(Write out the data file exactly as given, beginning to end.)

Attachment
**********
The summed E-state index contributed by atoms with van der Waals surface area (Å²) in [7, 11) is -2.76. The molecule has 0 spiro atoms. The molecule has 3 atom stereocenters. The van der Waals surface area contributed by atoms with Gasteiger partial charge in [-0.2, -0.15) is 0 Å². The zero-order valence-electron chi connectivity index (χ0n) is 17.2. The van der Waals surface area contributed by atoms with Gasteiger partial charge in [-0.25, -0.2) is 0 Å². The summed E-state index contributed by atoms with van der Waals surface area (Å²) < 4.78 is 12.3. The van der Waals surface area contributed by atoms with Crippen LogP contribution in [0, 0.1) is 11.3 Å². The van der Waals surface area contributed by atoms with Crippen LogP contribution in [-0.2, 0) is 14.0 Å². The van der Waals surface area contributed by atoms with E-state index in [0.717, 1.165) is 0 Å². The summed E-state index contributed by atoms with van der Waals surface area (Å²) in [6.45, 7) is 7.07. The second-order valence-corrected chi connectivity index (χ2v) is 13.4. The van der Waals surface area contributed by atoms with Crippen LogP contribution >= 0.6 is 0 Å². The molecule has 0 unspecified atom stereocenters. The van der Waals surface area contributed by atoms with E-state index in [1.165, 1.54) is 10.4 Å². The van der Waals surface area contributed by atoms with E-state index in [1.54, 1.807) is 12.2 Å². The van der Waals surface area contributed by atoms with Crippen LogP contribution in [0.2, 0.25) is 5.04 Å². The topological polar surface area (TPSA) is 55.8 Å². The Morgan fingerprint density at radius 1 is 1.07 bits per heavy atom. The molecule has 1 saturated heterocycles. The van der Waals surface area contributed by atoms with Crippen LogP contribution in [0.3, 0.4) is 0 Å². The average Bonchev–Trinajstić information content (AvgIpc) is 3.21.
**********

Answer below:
The summed E-state index contributed by atoms with van der Waals surface area (Å²) in [7, 11) is -2.76. The molecule has 0 spiro atoms. The molecule has 3 atom stereocenters. The van der Waals surface area contributed by atoms with Gasteiger partial charge in [-0.2, -0.15) is 0 Å². The zero-order valence-electron chi connectivity index (χ0n) is 17.2. The van der Waals surface area contributed by atoms with Gasteiger partial charge in [-0.25, -0.2) is 0 Å². The summed E-state index contributed by atoms with van der Waals surface area (Å²) < 4.78 is 12.3. The van der Waals surface area contributed by atoms with Crippen LogP contribution in [0, 0.1) is 11.3 Å². The van der Waals surface area contributed by atoms with Crippen LogP contribution in [-0.2, 0) is 14.0 Å². The van der Waals surface area contributed by atoms with E-state index in [0.717, 1.165) is 0 Å². The summed E-state index contributed by atoms with van der Waals surface area (Å²) in [6.45, 7) is 7.07. The second-order valence-corrected chi connectivity index (χ2v) is 13.4. The van der Waals surface area contributed by atoms with Crippen LogP contribution >= 0.6 is 0 Å². The molecule has 0 unspecified atom stereocenters. The van der Waals surface area contributed by atoms with E-state index in [1.165, 1.54) is 10.4 Å². The van der Waals surface area contributed by atoms with E-state index in [1.54, 1.807) is 12.2 Å². The van der Waals surface area contributed by atoms with Crippen LogP contribution in [0.2, 0.25) is 5.04 Å². The topological polar surface area (TPSA) is 55.8 Å². The Morgan fingerprint density at radius 1 is 1.07 bits per heavy atom. The molecule has 1 saturated heterocycles. The van der Waals surface area contributed by atoms with Crippen LogP contribution in [0.3, 0.4) is 0 Å². The average Bonchev–Trinajstić information content (AvgIpc) is 3.21.